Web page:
Numerous long-term studies investigating possible links between cell phone use and brain tumors have been conducted, including one with more than 12,000 cell phone users in 13 countries. So far, results are inconclusive, with researchers recommending more studies over a 20- to 30-year period to better understand the potential long-term risks. But other recent research is more unequivocal.

Devra Davis, the founding director of the toxicology and environmental studies board at the U.S. National Academy of Sciences reveals in her book, Disconnect: The Truth About Cell Phone Radiation, that the FCC set SAR standards solely based on cell phone industry input. Further, the FCC SAR ratings are based on a 200-pound adult male who is more than 6 feet tall and uses his phone for six minutes at a time. Data for shorter, lower-weight people—especially adolescents, who tend to have much longer conversations—was never considered.

A recent study by the National Institutes of Health found that mobile phone radiation makes brain regions near the device burn more energy. According to the study’s lead neuroscientist, Nora Voklow, scientists don’t yet know the health implications of the study’s conclusions, but this is the first study that shows the brain is affected by the exposure to cell phone radio frequencies.

The Advice: Since it’s the internal antenna that radiates RF energy, keep your cell phone as far from your body as possible when talking. Use a Bluetooth headset or use the speakerphone feature whenever you can. And, if possible, store your phone in a bag instead of in your pocket. To check on the SAR rating of your current or potential new phone, go to for the FCC SAR ratings. Some phones release higher-than-average SAR, so this frequently updated list will make you forewarned, and thus forearmed.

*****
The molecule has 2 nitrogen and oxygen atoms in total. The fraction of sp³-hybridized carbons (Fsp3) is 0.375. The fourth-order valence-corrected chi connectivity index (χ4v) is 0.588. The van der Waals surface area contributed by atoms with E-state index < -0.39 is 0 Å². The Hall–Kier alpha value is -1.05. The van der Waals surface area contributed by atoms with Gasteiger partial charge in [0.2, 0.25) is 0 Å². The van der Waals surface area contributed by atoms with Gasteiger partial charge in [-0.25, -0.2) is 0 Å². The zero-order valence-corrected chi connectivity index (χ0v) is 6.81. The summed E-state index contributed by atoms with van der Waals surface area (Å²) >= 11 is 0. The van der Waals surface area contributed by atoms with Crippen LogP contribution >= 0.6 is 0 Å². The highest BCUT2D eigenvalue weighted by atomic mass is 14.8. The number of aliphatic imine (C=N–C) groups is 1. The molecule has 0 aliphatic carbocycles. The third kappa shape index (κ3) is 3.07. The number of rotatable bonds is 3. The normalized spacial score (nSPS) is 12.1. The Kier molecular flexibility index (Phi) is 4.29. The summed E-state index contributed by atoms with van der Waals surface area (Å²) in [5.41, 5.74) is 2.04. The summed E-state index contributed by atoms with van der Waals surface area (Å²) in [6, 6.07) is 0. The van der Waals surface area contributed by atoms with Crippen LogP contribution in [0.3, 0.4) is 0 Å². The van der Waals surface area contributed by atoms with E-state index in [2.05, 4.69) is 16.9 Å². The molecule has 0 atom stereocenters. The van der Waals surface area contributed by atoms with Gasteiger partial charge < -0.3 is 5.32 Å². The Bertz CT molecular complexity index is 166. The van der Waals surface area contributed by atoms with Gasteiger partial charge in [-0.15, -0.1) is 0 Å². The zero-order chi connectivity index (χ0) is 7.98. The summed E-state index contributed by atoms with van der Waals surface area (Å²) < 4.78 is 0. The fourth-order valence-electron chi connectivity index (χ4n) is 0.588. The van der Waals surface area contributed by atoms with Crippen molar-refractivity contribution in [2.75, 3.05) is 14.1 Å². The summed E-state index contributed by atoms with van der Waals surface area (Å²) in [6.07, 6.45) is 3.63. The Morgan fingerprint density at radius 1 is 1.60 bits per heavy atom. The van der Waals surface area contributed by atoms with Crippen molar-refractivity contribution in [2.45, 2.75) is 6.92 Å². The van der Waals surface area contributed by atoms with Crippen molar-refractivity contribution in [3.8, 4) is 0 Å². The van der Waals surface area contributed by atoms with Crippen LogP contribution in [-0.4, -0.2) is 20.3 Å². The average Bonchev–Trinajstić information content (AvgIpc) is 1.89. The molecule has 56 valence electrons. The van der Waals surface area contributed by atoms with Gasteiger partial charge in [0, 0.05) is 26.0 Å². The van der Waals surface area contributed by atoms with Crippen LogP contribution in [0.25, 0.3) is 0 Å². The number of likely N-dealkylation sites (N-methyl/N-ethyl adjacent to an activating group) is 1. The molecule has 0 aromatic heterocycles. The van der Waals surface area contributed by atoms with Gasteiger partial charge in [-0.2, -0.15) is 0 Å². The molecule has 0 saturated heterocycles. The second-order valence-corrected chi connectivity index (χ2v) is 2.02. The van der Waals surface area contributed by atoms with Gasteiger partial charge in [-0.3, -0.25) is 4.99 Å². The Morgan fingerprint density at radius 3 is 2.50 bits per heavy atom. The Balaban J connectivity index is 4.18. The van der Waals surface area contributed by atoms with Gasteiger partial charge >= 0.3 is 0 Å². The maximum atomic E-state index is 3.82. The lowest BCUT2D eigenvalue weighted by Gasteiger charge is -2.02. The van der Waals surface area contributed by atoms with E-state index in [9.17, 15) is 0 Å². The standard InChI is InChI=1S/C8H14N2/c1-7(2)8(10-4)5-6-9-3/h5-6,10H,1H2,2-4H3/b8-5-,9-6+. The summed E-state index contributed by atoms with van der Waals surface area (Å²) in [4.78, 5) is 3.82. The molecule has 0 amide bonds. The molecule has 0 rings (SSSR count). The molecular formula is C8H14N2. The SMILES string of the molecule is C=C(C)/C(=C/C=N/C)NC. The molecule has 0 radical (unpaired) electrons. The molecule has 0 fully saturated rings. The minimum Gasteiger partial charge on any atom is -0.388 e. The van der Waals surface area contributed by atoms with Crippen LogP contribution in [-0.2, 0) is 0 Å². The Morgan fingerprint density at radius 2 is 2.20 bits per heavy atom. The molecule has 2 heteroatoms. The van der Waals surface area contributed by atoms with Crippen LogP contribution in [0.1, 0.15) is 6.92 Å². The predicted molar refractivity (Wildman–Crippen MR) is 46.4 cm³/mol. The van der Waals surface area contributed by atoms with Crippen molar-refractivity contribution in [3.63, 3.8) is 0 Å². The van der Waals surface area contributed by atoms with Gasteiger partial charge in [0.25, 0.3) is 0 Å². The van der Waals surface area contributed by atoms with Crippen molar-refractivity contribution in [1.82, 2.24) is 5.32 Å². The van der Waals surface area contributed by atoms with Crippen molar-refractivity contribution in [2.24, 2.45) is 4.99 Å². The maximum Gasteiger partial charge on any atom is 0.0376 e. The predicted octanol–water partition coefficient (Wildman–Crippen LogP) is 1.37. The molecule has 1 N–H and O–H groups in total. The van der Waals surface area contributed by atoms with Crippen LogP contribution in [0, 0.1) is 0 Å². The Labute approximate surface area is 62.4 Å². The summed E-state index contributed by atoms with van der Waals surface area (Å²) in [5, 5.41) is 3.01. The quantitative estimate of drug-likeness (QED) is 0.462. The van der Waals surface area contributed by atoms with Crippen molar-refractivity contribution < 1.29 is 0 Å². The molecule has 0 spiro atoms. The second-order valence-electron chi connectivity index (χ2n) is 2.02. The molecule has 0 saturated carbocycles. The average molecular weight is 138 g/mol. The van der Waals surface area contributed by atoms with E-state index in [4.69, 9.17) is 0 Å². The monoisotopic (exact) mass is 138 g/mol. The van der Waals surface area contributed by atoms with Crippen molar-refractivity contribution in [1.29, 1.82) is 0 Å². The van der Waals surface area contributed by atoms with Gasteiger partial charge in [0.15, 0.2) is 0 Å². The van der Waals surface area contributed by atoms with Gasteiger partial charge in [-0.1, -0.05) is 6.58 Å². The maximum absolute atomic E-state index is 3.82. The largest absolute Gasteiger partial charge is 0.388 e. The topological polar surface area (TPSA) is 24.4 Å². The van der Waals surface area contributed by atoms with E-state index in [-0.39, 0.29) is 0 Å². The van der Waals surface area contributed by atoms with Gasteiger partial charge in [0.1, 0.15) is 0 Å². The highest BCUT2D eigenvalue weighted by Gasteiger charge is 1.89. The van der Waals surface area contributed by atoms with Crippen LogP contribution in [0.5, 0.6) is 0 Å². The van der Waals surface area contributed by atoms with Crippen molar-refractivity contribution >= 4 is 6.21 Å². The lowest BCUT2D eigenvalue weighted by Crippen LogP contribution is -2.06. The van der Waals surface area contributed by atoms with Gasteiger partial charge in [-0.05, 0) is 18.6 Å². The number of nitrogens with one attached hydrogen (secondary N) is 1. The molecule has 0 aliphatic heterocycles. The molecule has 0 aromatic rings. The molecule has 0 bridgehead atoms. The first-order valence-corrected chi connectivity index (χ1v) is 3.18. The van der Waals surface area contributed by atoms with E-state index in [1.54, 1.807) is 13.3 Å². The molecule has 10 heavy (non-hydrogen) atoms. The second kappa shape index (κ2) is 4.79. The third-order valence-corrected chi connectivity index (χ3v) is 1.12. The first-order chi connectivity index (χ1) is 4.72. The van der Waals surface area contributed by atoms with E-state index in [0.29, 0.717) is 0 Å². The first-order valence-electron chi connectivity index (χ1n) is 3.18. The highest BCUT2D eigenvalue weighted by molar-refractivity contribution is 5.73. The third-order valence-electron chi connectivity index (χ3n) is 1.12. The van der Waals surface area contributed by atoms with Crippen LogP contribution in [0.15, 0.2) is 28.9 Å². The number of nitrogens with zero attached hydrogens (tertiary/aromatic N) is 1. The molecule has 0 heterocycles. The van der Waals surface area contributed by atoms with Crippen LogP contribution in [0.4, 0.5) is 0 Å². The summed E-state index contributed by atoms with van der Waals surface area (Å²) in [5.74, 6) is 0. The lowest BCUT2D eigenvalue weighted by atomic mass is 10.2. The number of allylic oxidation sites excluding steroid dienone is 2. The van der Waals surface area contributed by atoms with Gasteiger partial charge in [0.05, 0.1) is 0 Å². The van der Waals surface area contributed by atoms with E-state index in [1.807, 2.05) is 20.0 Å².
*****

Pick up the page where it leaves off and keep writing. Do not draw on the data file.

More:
The Disclaimer: Prolonged use of a laptop resting on a lap may cause skin damage.

Apple: “To operate the computer safely and reduce the possibility of heat-related injuries, follow these guidelines: Do not operate your MacBook Pro on a pillow, blanket, or other soft material, because the material can block the airflow vents. If your MacBook Pro is on your lap and gets uncomfortably warm, remove it from your lap and place it on a stable work surface.”

Dell: “Do not allow your portable computer or adapter to operate with the base resting directly on exposed skin for extended periods of time. The surface temperature of the base will rise during normal operation, particularly when AC power is present. Allowing sustained contact with exposed skin can cause discomfort or burn.”

Toshiba: “PC base can become hot! Avoid prolonged contact to prevent heat injury to skin.”

Sony: “Caution! Do not place this computer in contact with your skin. Remove this computer away from your body if it becomes warm and causes discomfort. Operating this computer in contact with your skin for a prolonged period could result in injury.”

The Risk: While generally harmless, the heat from notebooks or overuse of other heat sources such as heating pads and electric blankets can darken or mottle skin and, in rare cases, lead to skin cancer, according to Drs. Andreas Arnold and Peter Itin of the University Hospital in Basel, Switzerland.